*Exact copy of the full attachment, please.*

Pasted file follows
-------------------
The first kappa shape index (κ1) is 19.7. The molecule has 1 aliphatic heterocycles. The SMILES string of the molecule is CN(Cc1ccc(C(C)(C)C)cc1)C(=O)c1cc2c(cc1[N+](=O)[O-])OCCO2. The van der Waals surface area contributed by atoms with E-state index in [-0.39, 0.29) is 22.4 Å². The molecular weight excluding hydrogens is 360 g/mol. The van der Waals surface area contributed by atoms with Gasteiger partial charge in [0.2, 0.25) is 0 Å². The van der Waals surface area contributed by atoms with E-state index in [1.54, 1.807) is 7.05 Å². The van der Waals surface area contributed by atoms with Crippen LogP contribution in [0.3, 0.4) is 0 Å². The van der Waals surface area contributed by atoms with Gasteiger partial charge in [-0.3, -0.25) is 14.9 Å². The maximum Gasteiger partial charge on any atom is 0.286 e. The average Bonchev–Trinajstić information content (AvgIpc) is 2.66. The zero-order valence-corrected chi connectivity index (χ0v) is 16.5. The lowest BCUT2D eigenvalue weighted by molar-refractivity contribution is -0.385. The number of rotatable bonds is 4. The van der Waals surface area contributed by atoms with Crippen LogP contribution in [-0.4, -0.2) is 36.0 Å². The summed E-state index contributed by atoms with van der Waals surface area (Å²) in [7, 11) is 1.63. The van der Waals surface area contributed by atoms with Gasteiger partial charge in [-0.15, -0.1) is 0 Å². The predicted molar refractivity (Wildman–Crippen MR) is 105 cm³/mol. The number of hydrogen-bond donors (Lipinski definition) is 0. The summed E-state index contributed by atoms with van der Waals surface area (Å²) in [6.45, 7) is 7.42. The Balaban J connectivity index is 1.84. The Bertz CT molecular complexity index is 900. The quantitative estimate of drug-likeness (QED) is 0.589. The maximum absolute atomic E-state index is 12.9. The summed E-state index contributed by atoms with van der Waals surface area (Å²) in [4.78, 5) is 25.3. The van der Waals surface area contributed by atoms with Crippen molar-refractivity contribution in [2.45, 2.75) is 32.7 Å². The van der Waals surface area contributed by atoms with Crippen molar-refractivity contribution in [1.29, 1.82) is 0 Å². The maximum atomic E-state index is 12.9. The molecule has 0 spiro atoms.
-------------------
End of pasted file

The first kappa shape index (κ1) is 19.7. The molecule has 1 aliphatic heterocycles. The SMILES string of the molecule is CN(Cc1ccc(C(C)(C)C)cc1)C(=O)c1cc2c(cc1[N+](=O)[O-])OCCO2. The van der Waals surface area contributed by atoms with E-state index in [-0.39, 0.29) is 22.4 Å². The molecular weight excluding hydrogens is 360 g/mol. The van der Waals surface area contributed by atoms with Gasteiger partial charge in [0.2, 0.25) is 0 Å². The van der Waals surface area contributed by atoms with E-state index in [1.54, 1.807) is 7.05 Å². The van der Waals surface area contributed by atoms with Crippen LogP contribution in [0.3, 0.4) is 0 Å². The van der Waals surface area contributed by atoms with Gasteiger partial charge in [-0.3, -0.25) is 14.9 Å². The maximum Gasteiger partial charge on any atom is 0.286 e. The average Bonchev–Trinajstić information content (AvgIpc) is 2.66. The zero-order valence-corrected chi connectivity index (χ0v) is 16.5. The lowest BCUT2D eigenvalue weighted by molar-refractivity contribution is -0.385. The number of rotatable bonds is 4. The van der Waals surface area contributed by atoms with Crippen LogP contribution in [-0.4, -0.2) is 36.0 Å². The summed E-state index contributed by atoms with van der Waals surface area (Å²) in [7, 11) is 1.63. The van der Waals surface area contributed by atoms with Gasteiger partial charge in [-0.15, -0.1) is 0 Å². The predicted molar refractivity (Wildman–Crippen MR) is 105 cm³/mol. The number of hydrogen-bond donors (Lipinski definition) is 0. The summed E-state index contributed by atoms with van der Waals surface area (Å²) in [6.45, 7) is 7.42. The Balaban J connectivity index is 1.84. The Bertz CT molecular complexity index is 900. The quantitative estimate of drug-likeness (QED) is 0.589. The maximum absolute atomic E-state index is 12.9. The summed E-state index contributed by atoms with van der Waals surface area (Å²) in [4.78, 5) is 25.3. The van der Waals surface area contributed by atoms with Crippen molar-refractivity contribution in [2.45, 2.75) is 32.7 Å². The van der Waals surface area contributed by atoms with Crippen molar-refractivity contribution in [1.29, 1.82) is 0 Å². The maximum atomic E-state index is 12.9. The molecule has 0 spiro atoms.